An investigation of the neurotrophic factor genes GDNF NGF and NT3 in susceptibility to ADHD.код для вставкиСкачать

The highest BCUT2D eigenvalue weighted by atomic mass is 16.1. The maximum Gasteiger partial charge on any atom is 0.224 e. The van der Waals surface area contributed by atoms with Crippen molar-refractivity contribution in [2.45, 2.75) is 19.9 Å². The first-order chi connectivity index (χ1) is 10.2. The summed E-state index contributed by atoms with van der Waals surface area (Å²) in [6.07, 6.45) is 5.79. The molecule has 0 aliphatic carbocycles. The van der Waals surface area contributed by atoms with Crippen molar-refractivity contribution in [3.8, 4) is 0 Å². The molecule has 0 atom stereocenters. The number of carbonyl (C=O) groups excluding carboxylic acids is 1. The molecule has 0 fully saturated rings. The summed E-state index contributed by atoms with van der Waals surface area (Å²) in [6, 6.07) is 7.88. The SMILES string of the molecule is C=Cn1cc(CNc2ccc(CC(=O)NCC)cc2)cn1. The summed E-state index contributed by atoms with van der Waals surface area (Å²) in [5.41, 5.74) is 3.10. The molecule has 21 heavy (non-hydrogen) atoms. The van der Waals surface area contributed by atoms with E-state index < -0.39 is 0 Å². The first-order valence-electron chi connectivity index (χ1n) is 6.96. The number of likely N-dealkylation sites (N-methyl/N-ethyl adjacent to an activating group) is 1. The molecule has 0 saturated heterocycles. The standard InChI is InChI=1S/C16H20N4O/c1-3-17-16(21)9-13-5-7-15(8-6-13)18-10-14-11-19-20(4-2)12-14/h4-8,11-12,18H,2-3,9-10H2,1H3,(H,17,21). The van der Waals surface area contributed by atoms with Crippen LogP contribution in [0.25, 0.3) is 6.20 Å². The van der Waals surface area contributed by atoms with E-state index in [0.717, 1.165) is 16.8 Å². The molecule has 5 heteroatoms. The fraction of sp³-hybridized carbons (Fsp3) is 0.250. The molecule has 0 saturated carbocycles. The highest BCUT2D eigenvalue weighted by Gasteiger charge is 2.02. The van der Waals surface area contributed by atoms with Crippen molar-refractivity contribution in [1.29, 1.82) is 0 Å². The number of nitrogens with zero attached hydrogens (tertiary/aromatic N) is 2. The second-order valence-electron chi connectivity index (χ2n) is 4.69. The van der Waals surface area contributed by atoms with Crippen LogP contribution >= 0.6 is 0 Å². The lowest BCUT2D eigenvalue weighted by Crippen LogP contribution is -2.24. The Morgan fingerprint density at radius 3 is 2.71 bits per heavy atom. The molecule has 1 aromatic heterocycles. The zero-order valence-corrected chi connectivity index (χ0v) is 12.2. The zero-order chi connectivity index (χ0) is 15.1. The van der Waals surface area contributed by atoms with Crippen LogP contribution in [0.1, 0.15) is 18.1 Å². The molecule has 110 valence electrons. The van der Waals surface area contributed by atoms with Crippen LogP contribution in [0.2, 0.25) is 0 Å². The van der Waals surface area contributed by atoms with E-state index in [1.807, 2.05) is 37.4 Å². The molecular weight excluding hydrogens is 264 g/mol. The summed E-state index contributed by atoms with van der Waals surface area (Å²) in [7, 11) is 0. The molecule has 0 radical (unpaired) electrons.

American Journal of Medical Genetics Part B (Neuropsychiatric Genetics) 144B:375 –378 (2007) Brief Research Communication An Investigation of the Neurotrophic Factor Genes GDNF, NGF, and NT3 in Susceptibility to ADHD Zahoor Syed,1 Frank Dudbridge,2 and Lindsey Kent3* 1 Addenbrookes Hospital, Cambridge, United Kingdom MRC Biostatistics Unit, Cambridge, United Kingdom 3 Developmental Psychiatry, University of Cambridge, Cambridge, United Kingdom 2 Attention deficit hyperactivity disorder (ADHD) is a common, highly heritable, neurodevelopmental disorder with onset in early childhood. Genes involved in neuronal development and growth are, thus, important etiological candidates and neurotrophic factors have been hypothesized to play a role in the pathogenesis of ADHD. Glial derived neurotrophic factor (GDNF), nerve growth factor (NGF (beta subunit)), and neurotrophic factor 3 (NT3) are members of the neurotrophin family and are involved in the survival, differentiation, and maintenance of neuronal cells. We have examined 10 coding and intronic single nucleotide polymorphisms (SNPs) across GDNF, NGF, and NT3 in a family-based association sample of 120 DSM-IV ADHD probands and their biological parents, as well as a case-control analysis with 120 sex-matched controls. Borderline significant overtransmission of the C allele of a non-synonymous C/T SNP (rs6330) in NGF which codes an alanine/valine change was found in the family-based sample (Chi-square ¼ 3.69, odds ratio (OR) ¼ 1.65, P ¼ 0.05). Although this SNP is located in the 50 pro-NGF sequence and not the mature NGF protein, it may affect intracellular processing and secretion of NGF. ß 2006 Wiley-Liss, Inc. KEY WORDS: attention deficit hyperactivity disorder; association study; neurotrophic factor; polymorphism Please cite this article as follows: Syed Z, Dudbridge F, Kent L. 2007. An Investigation of the Neurotrophic Factor Genes GDNF, NGF, and NT3 in Susceptibility to ADHD. Am J Med Genet Part B 144B:375–378. Attention deficit hyperactivity disorder (ADHD) is a neurodevelopmental disorder that affects 2–5% of school-aged children with more boys diagnosed than girls [Swanson et al., 1998]. It is characterized by marked and pervasive inattention, overactivity, and impulsiveness and causes significant social, educational, and psychological problems. Quantitative genetic research over the last decade, from family, twin, and adoption studies has firmly established that ADHD has a significant Grant sponsor: The Wellcome Trust. *Correspondence to: Lindsey Kent, Ph.D., Developmental Psychiatry, University of Cambridge, Douglas House, 18b Trumpington Road, Cambridge CB2 2AH, UK. E-mail: email@example.com Received 28 June 2006; Accepted 21 September 2006 DOI 10.1002/ajmg.b.30459 ß 2006 Wiley-Liss, Inc. genetic contribution [Thapar et al., 1999]. Given that ADHD is a neurodevelopmental disorder, genes involved in neuronal development and growth represent an important set of candidates for involvement in the pathogenesis. The neurotrophins are a family of polypeptide growth factors which are essential for the proliferation, differentiation, survival, and death of neuronal, and non-neuronal cells [see review Chao et al., 2006]. A role has been suggested for brain-derived neurotrophic factor (BDNF) in ADHD susceptibility [Lanktree et al., 2004; Kent et al., 2005], raising the possibility that other neurotrophic factors may also be involved in the pathogenesis of this condition. Of particular interest is glial derived neurotrophic factor (GDNF), the gene for which is located at 5p13. Nominal evidence for linkage to chromosome 5p13 has been demonstrated in all four published genome-wide linkage scans of ADHD [Bakker et al., 2003; Ogdie et al., 2003, 2004; ArcosBurgos et al., 2004; Hebebrand et al., 2006]. GDNF plays a role in the development, maintenance, and survival of dopaminergic midbrain neurons [Granholm et al., 2000] and has been shown, in culture to enhance neuronal dopamine release [Bourque and Trudeau, 2000]. Michelato et al.  provided some evidence of association with a GDNF repeat polymorphism and schizophrenia although others have not found this to be the case [Lee et al., 2001a]. The gene for neurotrophin-3 (NT3) is located at 12p13, a region implicated in a genome-wide scan of quantitative ADHD traits [Fisher et al., 2002] and although there has been some evidence to implicate genetic variation within neurotrophic factor 3 (NT3) in the pathogenesis of schizophrenia [e.g., Hattori et al., 2002], most later studies have failed to replicate this association [see review Lin and Tsai, 2004]. NT3 mRNA is an abundant neurotrophin in the developing brain which is highly expressed in the hippocampi of newborn and in immature neocortical regions of the fetus [Maisonpierre et al., 1991]. Finally, nerve growth factor (NGF) exerts within the CNS, a trophic and functional role on basal forebrain cholinergic neurones, which are involved in attentional systems [see review by Sarter et al., 2006]. The NGF complex consists of three types of subunits: alpha, beta, and gamma, but it is the beta subunit which is solely responsible for nerve growth stimulating activity of NGF. The gene for beta NGF (NGFB) is located at 1p13.1. For this study, 120 ADHD probands and their parents were recruited from two child psychiatry clinics in the UK, following approval from the appropriate research ethics committees. Of these, 72 were full trios with DNA available from both parents. After complete description of the study to the subjects, written informed consent was obtained. Parents were interviewed by trained psychiatrists or psychologists employing the Child and Adolescent Psychiatric Assessment (CAPA) [Angold et al., 1995]. In addition, Conners Teacher Rating Scale (CTRS) [Conners, 1998] were completed on all children to confirm that 0.47 0.53 0.41 0.59 0.78 0.22 0.47 0.53 0.67 0.33 0.60 0.40 0.82 0.18 0.64 0.36 0.52 0.74 0.26 0.48 0.45 0.55 0.44 0.56 0.73 0.27 0.49 0.51 0.73 0.27 0.52 0.48 0.79 0.11 0.54 0.46 0.55 0.73 0.27 0.45 0.48 0.52 0.39 0.61 0.75 0.25 0.49 0.51 0.69 0.31 0.56 0.44 0.86 0.14 0.57 0.43 0.53 0.47 0.72 T C G A G T C T T C T A A C A G rs6330 rs11111 rs12514589 rs3749692 rs1862574 0.28 Probands N ¼ 120 Parents N ¼ 192 Controls N ¼ 120 T C G C rs7132127 rs910330 rs6332 rs7958038 NTF3 NGFB GDNF symptoms met the criterion of pervasiveness. Established cutoff points for possible and likely ADHD caseness on the CTRS were adhered to, that is, a T score above 55 was required. All 120 probands were white and born in the UK (mean age ¼ 11.1 years; range 5–16 years; SD ¼ 3.1 years). The sample was predominantly male (91%). All probands fulfilled DSM-IV diagnostic criteria for ADHD. Of these, 97 (81%) had ADHD combined type, 11 (9%) had the inattentive subtype, and 12 (10%) had the hyperactive impulsive subtype. Children with an IQ below 70, autistic spectrum disorder, or significant medical conditions such as epilepsy were excluded. Twenty-nine children (24%) had comorbid oppositional defiant disorder and 15 children (13%) fulfilled criteria for comorbid conduct disorder. In addition to the family-based sample, a control group of 120 ethnically and sex-matched adolescents from schools and colleges, local to the ADHD clinics were also employed for a case-control analysis. Control subjects were psychiatrically screened with the Strengths and Difficulties Questionnaire [Goodman, 2001] and their mean age was 15.5 years (range 13–17 years). Recruitment of these controls was approved by the same research ethics committees as before and they consented specifically to be used as control samples for an ADHD genetic study. For this study, all cases, controls, and only parents which contributed to full trios were genotyped, that is, where only one parent for a proband was available they were not genotyped. High molecular weight genomic DNA was extracted from either whole blood or cheek swab according to routine procedures. Single nucleotide polymorphisms (SNPs) for the three genes were chosen from the ABI assay on demand or assay by design service (https://www2.appliedbiosystems.com) and all genotyping was performed by Geneservice (www.geneservice.co.uk), blind to affection status. Known coding SNPs with a minor allele frequency greater than 0.1 were chosen where possible, otherwise intronic SNPs were genotyped. Additionally, 20 Geneservice control samples were typed in duplicate with 100% concordance and 98.5% of all genotyping was successful. The transmission disequilibrium test (TDT) [Spielman et al., 1993] was used to test for the presence of non-random transmission of alleles to ADHD probands at each polymorphism, indicative of allelic association and case-control data were analyzed using Pearson Chi-squared test. Parental, proband, and control allele frequencies are shown in Table I and were not significantly different from frequencies reported in Caucasian/CEPH populations from several databases including Hapmap (www.hapmap.org) and summarized on https://www2.appliedbiosystems.com.. Genotype frequencies demonstrated no significant departure from Hardy Weinberg equilibrium. There was no significant difference in allele or genotype frequencies between cases and controls for each polymorphism. TDT analysis demonstrated borderline significant overtransmission of the C allele of rs6330, a non-synonymous SNP in NGF (odds ratio ¼ 1.65, Chi-square ¼ 3.7, P ¼ 0.05) (Table II). This study provides some preliminary evidence that another neurodevelopmentally relevant gene, in addition to BDNF, may be involved in the pathogenesis of ADHD. This common, non-synonymous C/T SNP in NGF produces an alanine-tovaline substitution at amino acid position 35 and although located in the 50 pro-NGF sequence and not the mature NGF protein, it may affect intracellular processing and secretion of NGF as has been demonstrated for the Val66Met allele of propeptide BDNF [Suter et al., 1991; Chen et al., 2004]. Additionally, proneurotrophins are more effective in inducing p75 neurotrophin receptor-dependent apoptosis, than mature NGF, whilst the mature forms of neurotrophins selectively rs4930767 Syed et al. TABLE I. Parent, Proband, and Control Allele Frequencies for GDNF, NGFB, and NTF3 SNPs 376 ADHD and Neurotrophic Factors 377 TABLE II. TDT Analyses on 72 Trios Gene SNP GDNF NGFB NTF3 Overtransmitted allele T:U Chi-square P-value C A A T C T G T C T 15:10 31:27 24:18 31:25 38:23 29:20 34:30 31:26 33:29 36:27 1.0 0.28 0.86 0.64 3.69 1.65 0.25 0.44 0.26 1.29 n.s. n.s. n.s. n.s. 0.05 n.s. n.s. n.s. n.s. n.s. rs1862574 rs3749692 rs12514589 rs11111 rs6330 rs910330 rs6332 rs7958038 rs7132127 rs4930767 T, transmitted allele; U, untransmitted allele. activate the Trk family of receptors to promote survival [Lee et al., 2001b]. Cell death, mediated by proneurotrophins and the p75 receptor may be important for correct targeting and pruning of neuronal populations during development [see review, Chao et al., 2006]. Genetic variation within the pro domain of NGF may therefore be of biological relevance in susceptibility to a developmental disorder such as ADHD. However, these results should be viewed with caution. 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